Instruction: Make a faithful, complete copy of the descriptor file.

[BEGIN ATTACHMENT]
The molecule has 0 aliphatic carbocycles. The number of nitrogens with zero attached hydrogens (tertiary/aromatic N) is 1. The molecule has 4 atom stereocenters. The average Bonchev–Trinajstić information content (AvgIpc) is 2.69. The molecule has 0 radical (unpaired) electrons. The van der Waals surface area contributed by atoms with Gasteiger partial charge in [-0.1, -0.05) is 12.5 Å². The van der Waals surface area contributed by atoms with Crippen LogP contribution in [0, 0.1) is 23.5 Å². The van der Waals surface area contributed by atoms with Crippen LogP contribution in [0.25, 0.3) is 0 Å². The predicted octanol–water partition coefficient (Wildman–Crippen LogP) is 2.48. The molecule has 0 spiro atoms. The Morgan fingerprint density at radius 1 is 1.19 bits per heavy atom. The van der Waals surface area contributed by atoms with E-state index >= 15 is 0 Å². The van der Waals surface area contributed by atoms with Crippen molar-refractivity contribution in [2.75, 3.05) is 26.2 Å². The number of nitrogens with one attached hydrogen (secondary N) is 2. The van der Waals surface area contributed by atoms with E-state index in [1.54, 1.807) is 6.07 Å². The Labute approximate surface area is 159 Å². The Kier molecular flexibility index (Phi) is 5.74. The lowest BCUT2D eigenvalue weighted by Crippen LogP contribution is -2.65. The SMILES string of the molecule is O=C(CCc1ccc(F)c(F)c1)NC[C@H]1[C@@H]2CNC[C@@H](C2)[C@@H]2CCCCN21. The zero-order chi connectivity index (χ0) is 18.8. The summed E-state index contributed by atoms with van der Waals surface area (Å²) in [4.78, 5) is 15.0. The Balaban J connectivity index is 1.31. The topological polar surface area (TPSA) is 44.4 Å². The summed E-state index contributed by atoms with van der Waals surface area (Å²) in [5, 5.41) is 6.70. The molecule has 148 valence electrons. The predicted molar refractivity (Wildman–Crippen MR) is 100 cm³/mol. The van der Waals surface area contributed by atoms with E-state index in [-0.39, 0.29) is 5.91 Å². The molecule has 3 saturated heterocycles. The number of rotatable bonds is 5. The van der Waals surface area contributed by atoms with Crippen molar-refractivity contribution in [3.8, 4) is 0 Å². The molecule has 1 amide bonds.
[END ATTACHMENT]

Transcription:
The molecule has 0 aliphatic carbocycles. The number of nitrogens with zero attached hydrogens (tertiary/aromatic N) is 1. The molecule has 4 atom stereocenters. The average Bonchev–Trinajstić information content (AvgIpc) is 2.69. The molecule has 0 radical (unpaired) electrons. The van der Waals surface area contributed by atoms with Gasteiger partial charge in [-0.1, -0.05) is 12.5 Å². The van der Waals surface area contributed by atoms with Crippen LogP contribution in [0, 0.1) is 23.5 Å². The van der Waals surface area contributed by atoms with Crippen LogP contribution in [0.25, 0.3) is 0 Å². The predicted octanol–water partition coefficient (Wildman–Crippen LogP) is 2.48. The molecule has 0 spiro atoms. The Morgan fingerprint density at radius 1 is 1.19 bits per heavy atom. The van der Waals surface area contributed by atoms with E-state index >= 15 is 0 Å². The van der Waals surface area contributed by atoms with Crippen molar-refractivity contribution in [2.75, 3.05) is 26.2 Å². The number of nitrogens with one attached hydrogen (secondary N) is 2. The van der Waals surface area contributed by atoms with E-state index in [1.54, 1.807) is 6.07 Å². The Labute approximate surface area is 159 Å². The Kier molecular flexibility index (Phi) is 5.74. The lowest BCUT2D eigenvalue weighted by Crippen LogP contribution is -2.65. The SMILES string of the molecule is O=C(CCc1ccc(F)c(F)c1)NC[C@H]1[C@@H]2CNC[C@@H](C2)[C@@H]2CCCCN21. The zero-order chi connectivity index (χ0) is 18.8. The summed E-state index contributed by atoms with van der Waals surface area (Å²) in [4.78, 5) is 15.0. The Balaban J connectivity index is 1.31. The topological polar surface area (TPSA) is 44.4 Å². The summed E-state index contributed by atoms with van der Waals surface area (Å²) in [5, 5.41) is 6.70. The molecule has 148 valence electrons. The predicted molar refractivity (Wildman–Crippen MR) is 100 cm³/mol. The van der Waals surface area contributed by atoms with E-state index in [-0.39, 0.29) is 5.91 Å². The molecule has 3 saturated heterocycles. The number of rotatable bonds is 5. The van der Waals surface area contributed by atoms with Crippen molar-refractivity contribution in [3.8, 4) is 0 Å². The molecule has 1 amide bonds.